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NHL Barometer: Upgrade This Islander

Jan Levine

Levine covers baseball, basketball and hockey for RotoWire. In addition to his column writing, he's the master of the MLB and NHL cheatsheets. In his spare time, he roots for the Mets.

This week’s article includes ‘Baba’ O’Reilly showing ‘Who’s Next’ in Nashville, a change of scenery doing wonders for a Hub winger, a Devils’ veteran out for a month, and a former elite sniper now operating at slightly above baseline level in Buffalo.

First Liners (Risers)

Cal O’Reilly, C, NAS – While Matthew Lombardi is the de-facto top line center in Nashville, it has been O’Reilly who has played like one. O’Reilly had just 11 points in 31 games after his promotion last year, but he was viewed by many as a possible sleeper this year. Early on, O’Reilly is making the prognosticators look good, notching four assists in the Predators’ first three games. He is skating on a line with Steve Sullivan and Patric Hornqvist.

Tyler Ennis, C, BUF – Ennis was shut out Wednesday, but he still has four assists in the Sabres’ first four games this year. Heading into the season, Ennis was talked about as a possible Calder candidate, and to date, he has not disappointed. He is coming off a huge 2009 campaign, during which he scored 65 points in 69 games to be named AHL Rookie of the Year, then followed that up with 13 points in 16 NHL games (including the playoffs). While undersized, Ennis is a talented player who should remain on one of the top two lines in Buffalo, providing him the opportunity to maximize that talent.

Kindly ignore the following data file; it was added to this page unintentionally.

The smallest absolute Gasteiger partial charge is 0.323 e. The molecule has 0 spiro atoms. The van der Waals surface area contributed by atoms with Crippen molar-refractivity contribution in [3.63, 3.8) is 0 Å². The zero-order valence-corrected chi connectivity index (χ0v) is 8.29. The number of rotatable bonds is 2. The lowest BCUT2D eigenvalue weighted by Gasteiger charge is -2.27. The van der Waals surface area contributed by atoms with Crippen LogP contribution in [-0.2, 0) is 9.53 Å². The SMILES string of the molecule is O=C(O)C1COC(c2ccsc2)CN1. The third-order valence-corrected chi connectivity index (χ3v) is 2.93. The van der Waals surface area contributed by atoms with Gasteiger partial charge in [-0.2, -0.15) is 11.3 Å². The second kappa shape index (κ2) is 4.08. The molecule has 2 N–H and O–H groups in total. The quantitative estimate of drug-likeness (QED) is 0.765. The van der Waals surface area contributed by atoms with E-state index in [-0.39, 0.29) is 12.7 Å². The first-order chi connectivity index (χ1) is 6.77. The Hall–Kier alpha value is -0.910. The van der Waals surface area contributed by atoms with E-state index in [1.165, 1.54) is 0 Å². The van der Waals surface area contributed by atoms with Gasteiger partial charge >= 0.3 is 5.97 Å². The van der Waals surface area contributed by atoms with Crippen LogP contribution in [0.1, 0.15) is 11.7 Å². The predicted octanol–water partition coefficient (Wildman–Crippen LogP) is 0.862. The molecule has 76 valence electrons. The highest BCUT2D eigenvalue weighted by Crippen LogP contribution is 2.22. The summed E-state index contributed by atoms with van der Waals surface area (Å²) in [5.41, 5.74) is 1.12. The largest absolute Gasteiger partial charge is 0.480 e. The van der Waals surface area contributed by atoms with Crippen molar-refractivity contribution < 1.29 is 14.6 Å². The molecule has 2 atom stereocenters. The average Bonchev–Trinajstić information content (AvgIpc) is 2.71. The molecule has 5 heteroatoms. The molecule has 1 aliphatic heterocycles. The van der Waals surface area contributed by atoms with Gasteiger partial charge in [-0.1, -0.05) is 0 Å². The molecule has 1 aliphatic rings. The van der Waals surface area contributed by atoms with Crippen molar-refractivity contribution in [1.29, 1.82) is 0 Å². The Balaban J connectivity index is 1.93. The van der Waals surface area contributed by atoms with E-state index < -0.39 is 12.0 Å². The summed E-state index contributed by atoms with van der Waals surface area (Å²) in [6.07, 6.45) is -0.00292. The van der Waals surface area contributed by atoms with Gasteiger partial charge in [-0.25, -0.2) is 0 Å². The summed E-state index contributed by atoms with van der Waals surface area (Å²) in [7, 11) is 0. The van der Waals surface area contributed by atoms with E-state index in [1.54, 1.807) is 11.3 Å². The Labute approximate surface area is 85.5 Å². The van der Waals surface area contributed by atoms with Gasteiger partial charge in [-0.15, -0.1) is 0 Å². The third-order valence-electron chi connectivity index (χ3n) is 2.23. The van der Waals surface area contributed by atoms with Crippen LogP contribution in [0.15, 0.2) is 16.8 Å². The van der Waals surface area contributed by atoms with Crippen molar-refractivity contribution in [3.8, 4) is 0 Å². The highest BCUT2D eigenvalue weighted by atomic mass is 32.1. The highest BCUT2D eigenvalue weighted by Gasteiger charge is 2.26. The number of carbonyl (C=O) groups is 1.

Blake Comeau, LW, CMB – As noted in Thursday’s Daily Puck, sometimes you have to look at the little things. Comeau has improved his point total by 10 each of the last two years. He still only put up 35 points in 61 games last season – not the kind of number that blows the door off fantasy leagues – but he is off to a hot start with four points (including three goals) in his first two games this year. He has shown good chemistry with Doug Weight and Josh Bailey, so ride Comeau while he is on a roll.

Clarke MacArthur, LW, TOR – I am not attempting to mirror the Daily Puck column, but while prepping for this week’s column, MacArthur clearly stood out as a riser. While I don’t expect him to stay tied with Alexander Ovechkin for the league lead in goals, he should easily exceed his prior high of 17 markers set in 2008-09. MacArthur potted 158 points in 163 ANHL games, so he clearly has the ability, but in the past, he had been held back by his poor conditioning. MacArthur looks to be in better shape and should remain as the finisher on the Mikhail Grabovksi-Nikolai Kulemin line.

Nathan Horton, RW, BOS – A change of scenery sometimes brings a change of fortune, and so far, that looks to be the case for Horton. Horton, who was selected third overall in 2003, had several solid seasons for Florida, yet his production and work ethic always seemed to leave the team and his owners expecting more. He was dealt to Boston during the offseason, a move which has paid dividends early on. Horton had tallied three times in the Bruins’ first two games. He has meshed nicely with David Krejci and should continue to see copious amount of ice time, especially on the PP.

Cam Fowler, D, ANA – Fowler slid to 12th in this year’s draft, and Anaheim was the beneficiary of the drop. He was one of the best skaters in the draft and it’s that skill, along with his pure offensive instincts, that helped him earn a spot out of training camp. The downside with Fowler is that he is weak in his own zone, which could result in him getting sent back to the minors after nine games. That said, to date, he has been the Ducks’ best defenseman and has shown that he belongs in the NHL. Monitor closely and jump once he hits game number ten.